A big thanks to Don Ruiz, who filled in for me at the Husky game and not only wrote the game story but had in-game updates on the blog.
Washington improved to 7-5 this season and got off to a 1-0 start in Pacific-12 Conference play with a 95-80 win over the Beavers (10-3, 0-1).
The win played out before an announced crowd of 9,592, and the fans saved some of their loudest cheers as for video highlights of the football game in San Antonio.
“It got really loud one time,” said UW forward Desmond Simmons. “I don’t know what they showed on the Jumbotron, but at one point it got really loud.”
There also was plenty to cheer on the floor of Alaska Airlines Arena.
Washington never trailed and led by as many as 20 points late in the first half. The game, though, did tighten up late. The Beavers cut their deficit to three points – 83-80 – less than three minutes from the end before UW delivered the knockout punch.
“They’re so explosive, you can’t hold that team down too long,” UW coach Lorenzo Romar said of the visitors. “Sooner or later there’s going to be a leak somewhere, and tonight the leak was (Angus) Brandt and (Joe) Burton. I thought we did a decent job on (Jared) Cunningham and (Ahmad) Starks. But it’s so hard to contain all of them, and I thought during that stretch they kind of got loose on us.”
Cunningham – who came in as the top scorer in the conference – ended with 15 points. However, only two came in the second half, and Romar singled out Abdul Gaddy for his defense on Cunningham.
Let’s get to last night’s Pac-12 games
Washington’s opponent on Saturday, Oregon, went into Pullman and handled the Cougs, 92-75.
Oregon shot a season-best 69.4 percent from the field, including 56 percent on three-point attempts. There were 20 assists recorded by the Ducks, and they had a 12-rebound advantage on the Cougars. Four Ducks scored in double figures, led by Olu Ashaolu’s 23 points, and not one UO player missed more shots than he made in the game.
After Oregon’s three lowest-scoring outputs of the season in the previous four games, this was Oregon’s season high for points and 23 more than their average output.
“That was a little different team than we’ve seen,” UO coach Dana Altman said. “That was a big step for us.”
The Ducks (10-3, 1-0) went into their holiday break and came out of it focused on better movement of the basketball on offense, and improved rebounding at both ends of the court.
Vince Grippi of the Spokesman said it was one of the poorest defensive showings he can remember from a WSU team.
Yes, Oregon played well. Real well. But there was nothing the Ducks did on the offensive end that was new or unusual. A lot of ball screens. Pull the other big out of the key, drawing the defender. Roll or slip the screener toward the basket. They did it well and E.J. Singler, the Ducks’ four man, has hurt WSU in the past so the Cougars had to be aware of where he was, but it wasn’t anything unusual. Stopping it took help. And help wasn’t there.
Cal felt generous and tried to give away a 16-point lead and let USC back in the game. The Bears hung on for a 53-49 win in Berkley.
From Jeff Faraudo’s game story for the Bay Area News Group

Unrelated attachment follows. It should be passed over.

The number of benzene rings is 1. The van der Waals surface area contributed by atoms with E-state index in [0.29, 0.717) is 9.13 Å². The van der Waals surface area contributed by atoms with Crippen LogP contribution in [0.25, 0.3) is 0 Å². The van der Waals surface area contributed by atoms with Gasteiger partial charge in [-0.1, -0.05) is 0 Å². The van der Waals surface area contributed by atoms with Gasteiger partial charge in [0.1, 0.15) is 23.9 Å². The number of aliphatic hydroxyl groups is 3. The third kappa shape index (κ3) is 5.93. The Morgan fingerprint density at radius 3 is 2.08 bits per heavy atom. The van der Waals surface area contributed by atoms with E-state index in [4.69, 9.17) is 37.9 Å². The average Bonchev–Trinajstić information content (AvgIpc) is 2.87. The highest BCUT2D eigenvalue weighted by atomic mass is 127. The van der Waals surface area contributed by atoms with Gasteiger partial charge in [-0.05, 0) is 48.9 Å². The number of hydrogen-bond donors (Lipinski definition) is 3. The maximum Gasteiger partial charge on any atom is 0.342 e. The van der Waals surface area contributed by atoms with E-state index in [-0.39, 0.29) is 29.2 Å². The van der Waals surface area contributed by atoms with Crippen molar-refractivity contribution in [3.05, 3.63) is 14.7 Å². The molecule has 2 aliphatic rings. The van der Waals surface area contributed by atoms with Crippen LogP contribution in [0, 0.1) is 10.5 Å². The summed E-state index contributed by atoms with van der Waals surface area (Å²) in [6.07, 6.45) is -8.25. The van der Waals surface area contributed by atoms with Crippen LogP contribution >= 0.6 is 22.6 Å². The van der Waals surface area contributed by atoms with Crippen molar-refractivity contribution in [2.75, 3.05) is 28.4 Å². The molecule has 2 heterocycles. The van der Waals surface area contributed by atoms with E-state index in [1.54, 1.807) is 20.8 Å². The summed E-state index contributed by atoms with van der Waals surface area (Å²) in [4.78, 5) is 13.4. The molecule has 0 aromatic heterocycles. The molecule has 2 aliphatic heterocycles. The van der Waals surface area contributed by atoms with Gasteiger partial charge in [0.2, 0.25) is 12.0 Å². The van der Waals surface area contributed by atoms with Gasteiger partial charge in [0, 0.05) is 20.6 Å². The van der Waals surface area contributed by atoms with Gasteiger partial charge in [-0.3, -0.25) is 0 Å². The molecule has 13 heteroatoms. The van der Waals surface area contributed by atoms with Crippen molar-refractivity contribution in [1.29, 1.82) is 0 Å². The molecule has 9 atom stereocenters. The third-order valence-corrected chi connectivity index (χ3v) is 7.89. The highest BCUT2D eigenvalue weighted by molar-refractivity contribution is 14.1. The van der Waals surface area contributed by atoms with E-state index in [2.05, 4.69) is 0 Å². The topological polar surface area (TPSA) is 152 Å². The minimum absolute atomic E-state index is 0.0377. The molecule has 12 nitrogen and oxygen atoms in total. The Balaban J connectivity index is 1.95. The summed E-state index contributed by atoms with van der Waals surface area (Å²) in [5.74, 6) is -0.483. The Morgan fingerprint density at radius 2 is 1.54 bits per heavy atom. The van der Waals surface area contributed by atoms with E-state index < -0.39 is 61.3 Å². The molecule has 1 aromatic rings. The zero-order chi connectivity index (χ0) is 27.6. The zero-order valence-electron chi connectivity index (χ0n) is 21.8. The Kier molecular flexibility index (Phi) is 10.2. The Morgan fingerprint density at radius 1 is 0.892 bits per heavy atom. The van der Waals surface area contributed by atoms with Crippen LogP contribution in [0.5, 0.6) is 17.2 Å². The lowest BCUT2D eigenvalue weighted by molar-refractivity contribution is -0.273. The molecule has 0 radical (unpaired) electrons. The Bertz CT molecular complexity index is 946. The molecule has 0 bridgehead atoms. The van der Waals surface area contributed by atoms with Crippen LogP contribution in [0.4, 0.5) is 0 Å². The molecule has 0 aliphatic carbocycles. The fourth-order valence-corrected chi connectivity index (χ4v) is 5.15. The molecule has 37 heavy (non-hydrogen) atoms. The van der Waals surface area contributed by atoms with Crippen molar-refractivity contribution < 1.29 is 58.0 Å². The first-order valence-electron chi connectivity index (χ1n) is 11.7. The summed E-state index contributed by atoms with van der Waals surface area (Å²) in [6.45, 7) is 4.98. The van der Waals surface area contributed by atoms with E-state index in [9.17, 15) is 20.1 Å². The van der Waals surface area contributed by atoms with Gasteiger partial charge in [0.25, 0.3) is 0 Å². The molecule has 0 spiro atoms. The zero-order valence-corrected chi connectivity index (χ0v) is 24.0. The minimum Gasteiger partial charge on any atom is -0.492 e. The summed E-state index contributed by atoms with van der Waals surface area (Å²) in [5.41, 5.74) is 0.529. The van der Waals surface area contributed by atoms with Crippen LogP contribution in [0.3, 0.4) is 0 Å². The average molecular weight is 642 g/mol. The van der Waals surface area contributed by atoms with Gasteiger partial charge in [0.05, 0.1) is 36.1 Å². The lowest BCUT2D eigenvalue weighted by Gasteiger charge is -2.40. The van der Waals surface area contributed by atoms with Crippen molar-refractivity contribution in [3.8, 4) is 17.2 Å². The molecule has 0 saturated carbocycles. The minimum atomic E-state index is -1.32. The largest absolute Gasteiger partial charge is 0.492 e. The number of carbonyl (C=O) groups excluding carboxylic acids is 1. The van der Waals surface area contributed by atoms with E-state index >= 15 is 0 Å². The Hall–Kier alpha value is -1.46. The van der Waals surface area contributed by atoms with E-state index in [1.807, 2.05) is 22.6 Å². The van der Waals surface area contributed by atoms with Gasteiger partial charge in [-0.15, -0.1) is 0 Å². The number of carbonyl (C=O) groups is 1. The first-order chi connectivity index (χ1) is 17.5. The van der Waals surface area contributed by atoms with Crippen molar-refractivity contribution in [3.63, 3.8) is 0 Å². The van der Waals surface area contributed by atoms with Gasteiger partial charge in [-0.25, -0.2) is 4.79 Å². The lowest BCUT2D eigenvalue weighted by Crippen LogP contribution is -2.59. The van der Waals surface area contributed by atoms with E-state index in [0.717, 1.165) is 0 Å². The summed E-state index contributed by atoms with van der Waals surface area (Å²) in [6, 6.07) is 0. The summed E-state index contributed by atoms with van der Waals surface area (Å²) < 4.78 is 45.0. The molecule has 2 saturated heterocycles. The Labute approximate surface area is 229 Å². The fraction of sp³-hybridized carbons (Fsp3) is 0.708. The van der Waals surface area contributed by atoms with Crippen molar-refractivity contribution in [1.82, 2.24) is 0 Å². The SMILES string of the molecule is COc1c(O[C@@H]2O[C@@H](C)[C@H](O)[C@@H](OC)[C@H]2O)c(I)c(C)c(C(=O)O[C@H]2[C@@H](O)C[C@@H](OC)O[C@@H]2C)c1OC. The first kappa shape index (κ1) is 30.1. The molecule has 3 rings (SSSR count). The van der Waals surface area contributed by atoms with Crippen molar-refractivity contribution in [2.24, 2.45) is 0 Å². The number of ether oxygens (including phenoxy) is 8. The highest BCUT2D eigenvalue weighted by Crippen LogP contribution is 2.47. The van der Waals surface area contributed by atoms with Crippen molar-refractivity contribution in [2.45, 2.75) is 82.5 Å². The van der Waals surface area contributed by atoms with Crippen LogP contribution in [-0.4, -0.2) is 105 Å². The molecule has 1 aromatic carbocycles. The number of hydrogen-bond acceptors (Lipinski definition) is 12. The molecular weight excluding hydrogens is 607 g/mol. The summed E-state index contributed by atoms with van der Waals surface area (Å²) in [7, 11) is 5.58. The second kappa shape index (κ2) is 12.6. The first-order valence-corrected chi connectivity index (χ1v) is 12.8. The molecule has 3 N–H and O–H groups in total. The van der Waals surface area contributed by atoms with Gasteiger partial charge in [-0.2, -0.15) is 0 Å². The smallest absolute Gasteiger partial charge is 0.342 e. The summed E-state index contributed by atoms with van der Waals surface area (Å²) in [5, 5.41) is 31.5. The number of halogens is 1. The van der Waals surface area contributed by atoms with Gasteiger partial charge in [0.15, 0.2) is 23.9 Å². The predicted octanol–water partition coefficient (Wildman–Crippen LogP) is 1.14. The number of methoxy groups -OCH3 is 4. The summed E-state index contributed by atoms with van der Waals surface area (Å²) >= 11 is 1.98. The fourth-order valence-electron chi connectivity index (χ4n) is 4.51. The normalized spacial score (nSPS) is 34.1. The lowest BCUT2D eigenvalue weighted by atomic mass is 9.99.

USC’s 5-foot-7 sophomore Maurice Jones hit three 3-pointers in the final 4 minutes, 36 seconds to erase most of a 16-point Cal lead before the Bears held on for a 53-49 victory in their Pac-12 Conference opener.
“We got a little lucky at the end,” Cal coach Mike Montgomery said.
Well, perhaps. Ahead 50-49, the Bears ran the clock from 43 seconds to about 10 when Jorge Gutierrez’s driving layup try was emphatically rejected by USC 7-footer Dewayne Dedmon.
The ball wound up in the hands of Allen Crabbe, who said he didn’t know where he was on the floor but knew time was short.
“I just threw it up,” Crabbe said.
USC reserve guard Eric Strangis was whistled for fouling Crabbe, who was behind the 3-point arc at the time.
Crabbe made all three free throws with 8.4 seconds left to ice the win.
Over in Palo Alto, Stanford got a game-saving block from Josh Huestis (MONTANA REPRESENT!) on a Lazeric Jones shot to secure a 60-59 win.
From Elliott Almond’s game story …
Stanford’s Josh Huestis knew exactly what to expect Thursday night when UCLA’s Lazeric Jones got the ball with three seconds left while his team trailed by a point.
The Bruins’ leading scorer wanted to shoot or draw a foul for a potential game winner.
Jones could do neither as Huestis made a game-saving block on a floater in the lane to lead the Cardinal to a 60-59 victory in the Pacific-12 Conference opener in front of a crowd of 6,777 at Maples Pavilion.
“Defense wins games,” Huestis said. “That’s proof of that.”
It’s not proof of much else as Stanford (11-2, 1-0 Pac-12) couldn’t shake the holiday doldrums in its unappetizing showing that snapped UCLA’s five-game win streak.
The Bruins (7-6, 0-1) just aren’t that good this season, and neither is the league. The defensive battle Thursday night gave little indication of how prepared the Cardinal is to make a serious run at the Pac-12 title.
Diane Pucin writes that it was “an almost kind of basketball game for UCLA”
The Bruins would almost get a rebound. And then a Stanford player would tip it away. The Bruins would make a steal and almost get a layup. Except the ball would rim out or get blocked. The Bruins would almost get a lead. But never in the second half.